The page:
Jean Cocteau, The Blood of a Poet, 1930, stills from a black-and-white film in 35 mm, 55 minutes.


IN THE AGE of CGI digital wizardry, the homespun effects of Jean Cocteau’s “Orpheus” trilogy appear quaint and sometimes clunky. But even (or especially) in their simplicity, numerous scenes remain seared on our collective cinematic imagination—whether Jean Marais locked in a narcissistic embrace with his own mirrored reflection, or Lee Miller as a talking, armless statue come to life. Of course, the thirty years that separate The Blood of a Poet (1930) from The Testament of Orpheus (1960) underscore a chasm between contexts: from the burgeoning realm of sound film to the technical advances of the postwar period (including a quick color sequence in Testament), in addition to the director’s own aesthetic vicissitudes. But Cocteau’s obsession with keyholes and doorways, mirrors and passages, transformation and nostalgia, remains steadfast. So too does his navel-gazing poetics of the self, and its nexus in the charismatic negotiation between modernity and myth.

That Orpheus was himself the most renowned of poets and musicians in Greek mythology suggests the unabashed self-absorption at the heart of Cocteau’s cinematics—characteristic, too, of his larger, prodigious oeuvre as a poet, artist, playwright, and tireless aesthete. Whether in a self-portrait made out of pipe cleaners, or a cast of his profile inserted into random scenes, the director’s likeness appears in numerous guises. Even when embodied by Marais or Enrique Rivero, Cocteau looms as his films’ thinly veiled protagonist. The themes of opium and frustrated romance saturate Blood of a Poet with allusions to Cocteau’s own addiction and unrequited loves. Still, these are couched in a seamless and mesmerizing alchemy of absurdity and classicizing grace. It was just that fluid mix that got Cocteau in trouble with the more radical strain of the French avant-garde, who accused him of popularizing their work as a mere passing fad, rendered effete and genteel. Cocteau’s vexed relationship to Surrealism is in full evidence in the fifty-five-minute Blood of a Poet (which was funded by the Vicomte de Noailles, who also bankrolled Dalí and Buńuel’s L’Age d’or of the same year). Cocteau’s film borrows certain tropes from the latter artists’ bag of tricks, such as the appearance of disembodied lips on his Poet’s hand. The film’s somewhat fragmented narrative appears more faithful to a set of tableaux vivants than to a narrative drive.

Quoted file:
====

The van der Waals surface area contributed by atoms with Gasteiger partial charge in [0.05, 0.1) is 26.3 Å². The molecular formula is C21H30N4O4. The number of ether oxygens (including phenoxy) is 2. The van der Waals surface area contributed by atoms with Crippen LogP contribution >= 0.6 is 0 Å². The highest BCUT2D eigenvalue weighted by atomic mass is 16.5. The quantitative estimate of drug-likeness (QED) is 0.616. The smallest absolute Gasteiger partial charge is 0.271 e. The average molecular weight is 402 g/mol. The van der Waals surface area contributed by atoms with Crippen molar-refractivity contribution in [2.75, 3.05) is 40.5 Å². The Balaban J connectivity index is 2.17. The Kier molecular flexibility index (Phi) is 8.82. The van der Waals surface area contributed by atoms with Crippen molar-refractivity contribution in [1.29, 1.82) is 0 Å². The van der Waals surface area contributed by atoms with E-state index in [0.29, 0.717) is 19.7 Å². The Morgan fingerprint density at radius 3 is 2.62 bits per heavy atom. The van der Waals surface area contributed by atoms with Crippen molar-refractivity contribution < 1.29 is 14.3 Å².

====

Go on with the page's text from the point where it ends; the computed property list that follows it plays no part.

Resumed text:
Though certainly elliptical, Orpheus (1949) proceeds in a comparatively linear fashion, transposing the myth of the eponymous figure’s descent onto the underworld into contemporary Paris. For Testament of Orpheus, Cocteau himself assumed the title role, playing an eighteenth-century poet suspended in a kind of temporal purgatory. Following a somewhat overwrought, baroque script—featuring cameos by Yul Brynner and Pablo Picasso, as well as roles by Lucia Bosé and Charles Aznavour—the film fails to match real pathos to its overweening ambition. (In his review for the New York Times, Bosley Crowther cruelly deemed it “a glorified home movie” by a Cocteau “who is no longer pretty.”) Still, perhaps more than any of his other films, Cocteau’s “Orpheus” trilogy anticipates his influence on future generations of filmmakers, from Sergei Parajanov to Carmelo Bene. Even when Cocteau’s scenes fail to cohere, or to transcend their heavy-handed stylization, they evoke like few other contemporary films the plastic versatility of the cinematic medium as a nexus between the visual and the verbal, embodiment and cerebration, time and fixed image. At once disaffected and sensual, self-punishing and indulgent, Cocteau’s three “Orphic” films remain dedicated—as announced in the epigraph to his first full-length feature, Blood of a Poet—to the pursuit of enigma. That it is often an entirely personal enigma is, like Cocteau’s poetics in general, equal parts endearing and exasperating.

Ara H. Merjian

Screenings of Jean Cocteau’s “Orpheus” trilogy run at Anthology Film Archives Thursday, November 18–Sunday, November 21. For more details, click here.